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Rapid Development of a Lead Aromatic Aldehyde Derivative with both Oxygen Dependent and Novel, Oxygen Independent Anti-Sickling Effects: Building on a Paradigm Shift in Sickle Cell Disease Therapy

Award Information
Agency: Department of Health and Human Services
Branch: National Institutes of Health
Contract: 1R43HL154864-01
Agency Tracking Number: R43HL154864
Amount: $300,000.00
Phase: Phase I
Program: SBIR
Solicitation Topic Code: NHLBI
Solicitation Number: PA19-272
Timeline
Solicitation Year: 2019
Award Year: 2020
Award Start Date (Proposal Award Date): 2020-08-15
Award End Date (Contract End Date): 2021-07-31
Small Business Information
800 E LEIGH ST
Richmond, VA 23219-1551
United States
DUNS: 116965051
HUBZone Owned: No
Woman Owned: No
Socially and Economically Disadvantaged: Yes
Principal Investigator
 JAMES BURNETT
 (804) 305-2594
 jburnett@illexcor.com
Business Contact
 JAMES BURNET
Phone: (804) 305-2594
Email: jburnett@illexcor.com
Research Institution
N/A
Abstract

Sickle cell disease (SCD), which results from a genetic mutation in hemoglobin (Hb) that causes red blood cells
(RBCs) to become malformed and rigid (‘sickled’), affects approximately 100,000 Americans (and millions
worldwide), with an estimated cost to the US healthcare system of over $1B annually. Red blood cell sickling,
the primary cause of downstream adverse SCD effects, including painful crises, progressive organ damage, and,
eventually premature death, is a consequence of the intracellular polymerization of deoxygenated “Tense” (T-
state) sickle-type Hemoglobin (HbS) (only T-state HbS tends to polymerize and not oxygen (O2)-liganded
“Relaxed” (R-state) HbS). Therefore, RBC sickling typically develops under conditions of hypoxia. The recent
FDA approval of Voxelotor, the first in a new class of potentially disease-modifying drugs, sets the stage for a
paradigm shift in the way SCD is therapeutically managed. Prior to the approval of Voxelotor, there had been no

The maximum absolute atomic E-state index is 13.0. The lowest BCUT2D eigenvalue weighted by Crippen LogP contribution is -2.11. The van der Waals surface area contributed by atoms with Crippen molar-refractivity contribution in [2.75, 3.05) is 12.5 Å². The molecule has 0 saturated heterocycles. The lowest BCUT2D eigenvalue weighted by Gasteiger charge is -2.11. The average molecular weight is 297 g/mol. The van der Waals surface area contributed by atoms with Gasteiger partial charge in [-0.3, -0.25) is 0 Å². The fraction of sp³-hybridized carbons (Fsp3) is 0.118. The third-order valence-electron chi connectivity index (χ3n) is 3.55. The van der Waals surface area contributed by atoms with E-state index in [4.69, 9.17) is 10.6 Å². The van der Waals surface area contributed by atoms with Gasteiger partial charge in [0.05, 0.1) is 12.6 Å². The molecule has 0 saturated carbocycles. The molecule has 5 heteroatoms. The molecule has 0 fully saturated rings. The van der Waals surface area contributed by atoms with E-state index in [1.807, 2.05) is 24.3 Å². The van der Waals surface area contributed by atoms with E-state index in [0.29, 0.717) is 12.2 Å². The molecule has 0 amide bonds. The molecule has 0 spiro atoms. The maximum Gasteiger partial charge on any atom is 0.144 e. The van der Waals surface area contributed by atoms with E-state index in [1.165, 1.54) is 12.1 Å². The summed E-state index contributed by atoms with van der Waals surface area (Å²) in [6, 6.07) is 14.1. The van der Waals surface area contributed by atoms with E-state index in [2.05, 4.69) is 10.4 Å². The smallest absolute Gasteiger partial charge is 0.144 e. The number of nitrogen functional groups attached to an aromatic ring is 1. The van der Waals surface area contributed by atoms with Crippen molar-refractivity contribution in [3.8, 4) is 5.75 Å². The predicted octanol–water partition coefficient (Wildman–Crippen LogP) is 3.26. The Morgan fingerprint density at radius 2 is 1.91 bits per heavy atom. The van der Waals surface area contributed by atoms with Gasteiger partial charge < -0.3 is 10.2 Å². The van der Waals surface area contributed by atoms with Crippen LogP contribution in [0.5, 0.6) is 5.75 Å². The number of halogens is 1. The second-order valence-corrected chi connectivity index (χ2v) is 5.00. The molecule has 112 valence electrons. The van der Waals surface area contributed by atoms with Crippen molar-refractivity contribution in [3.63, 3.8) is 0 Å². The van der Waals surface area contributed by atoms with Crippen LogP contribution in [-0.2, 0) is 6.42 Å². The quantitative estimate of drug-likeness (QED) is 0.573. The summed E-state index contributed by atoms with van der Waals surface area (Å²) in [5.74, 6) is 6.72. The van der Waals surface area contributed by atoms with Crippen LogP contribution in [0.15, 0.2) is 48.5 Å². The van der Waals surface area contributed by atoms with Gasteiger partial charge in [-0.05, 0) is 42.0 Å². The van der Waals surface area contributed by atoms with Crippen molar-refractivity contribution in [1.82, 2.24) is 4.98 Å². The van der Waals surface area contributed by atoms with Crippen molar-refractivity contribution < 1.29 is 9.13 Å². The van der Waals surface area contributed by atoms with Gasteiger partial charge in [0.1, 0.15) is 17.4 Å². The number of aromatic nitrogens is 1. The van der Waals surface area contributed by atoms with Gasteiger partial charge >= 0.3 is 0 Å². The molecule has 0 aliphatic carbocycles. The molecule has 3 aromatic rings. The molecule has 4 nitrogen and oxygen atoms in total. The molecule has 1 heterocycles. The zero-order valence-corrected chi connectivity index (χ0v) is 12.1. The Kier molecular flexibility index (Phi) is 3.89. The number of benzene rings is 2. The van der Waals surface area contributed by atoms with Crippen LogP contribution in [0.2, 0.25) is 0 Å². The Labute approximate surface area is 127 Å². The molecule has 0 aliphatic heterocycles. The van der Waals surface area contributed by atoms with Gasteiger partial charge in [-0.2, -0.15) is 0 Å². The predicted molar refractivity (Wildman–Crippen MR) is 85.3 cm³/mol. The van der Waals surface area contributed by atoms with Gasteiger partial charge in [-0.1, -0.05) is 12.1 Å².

new therapeutics targeting the underlying cause of the disease in more than two decades. Aromatic aldehyde-
containing compounds, such as Voxelotor, address the primary etiology of SCD by allosterically binding to, and
stabilizing, the high O2 affinity R-state of HbS, which does not polymerize. Using an iterative, structure-based
approach, our team of medicinal chemists has, for over 15 years, been focused on developing aromatic
aldehyde-containing analogs with enhanced therapeutic potential by rationally-modifying natural compounds,
such as vanillin. Guided by insights from X-ray co-crystallography and molecular modeling, vanillin derivatives
with increasing potency and duration of action have been attained by incorporating a tethered pyridine moiety
with diverse substitutions and modifications. Our lead therapeutic candidate, VZHE-039, is unique in that it not
only provides significantly increased Hb allosteric modulation via an O2 dependent mechanism, but also engages
in inter-molecular contacts with the Hb αF-helix, which directly destabilizes polymer formation via an O2
independent mechanism. This novel dual mechanism of action, which is not solely O2 dependent, has the
potential to provide for even more potent anti-sickling effects without inherently limiting tissue O2 unloading.
Based on a significant body of highly encouraging, preliminary in vitro and in vivo data, we have developed a
research strategy that will facilitate a rapid transition to Phase II SBIR studies and, subsequently, an
Investigational New Drug (IND) application. The principle goal of this Phase I proposal is to identify and evaluate
an optimal oral formulation for VZHE-039 to improve gastrointestinal solubility and oral bioavailability. The
optimized formulation will be evaluated in both rats and mice to determine its pharmacokinetic and
pharmacodynamic profile with single oral doses of the drug, as well as multiple repeat dose exposure to steady
state. An agent with improved in vivo oral bioavailability and optimal steady state kinetics will be ready for
definitive efficacy studies in an SCD mouse model, as well as IND-enabling toxicology in higher order mammals.Sickle cell disease (SCD), which results from a genetic mutation in hemoglobin (Hb) that causes red blood cells
(RBCs) to become malformed and rigid (“sickled”), affects approximately 100,000 Americans (and millions
worldwide), with an estimated cost to the US healthcare system of over $1B annually. Until the recent FDA
approval of Voxelotor, an aromatic aldehyde-containing drug that addresses the primary etiology of SCD, i.e.,
sickle-type hemoglobin (HbS) polymerization, by increasing Hb oxygen (O2) affinity, there had been no new
therapeutics targeting the underlying cause of the disease in more than two decades. We propose the
development of a novel aromatic aldehyde-containing drug with a dual mechanism of action that not only
enhances HbS O2 binding affinity to prevent RBC sickling, but also directly destabilizes HbS polymerization in
an O2 independent manner, thereby providing the potential for enhanced therapeutic potency without
compromising safety in what we believe could be a first-in-line treatment option for SCD.

* Information listed above is at the time of submission. *

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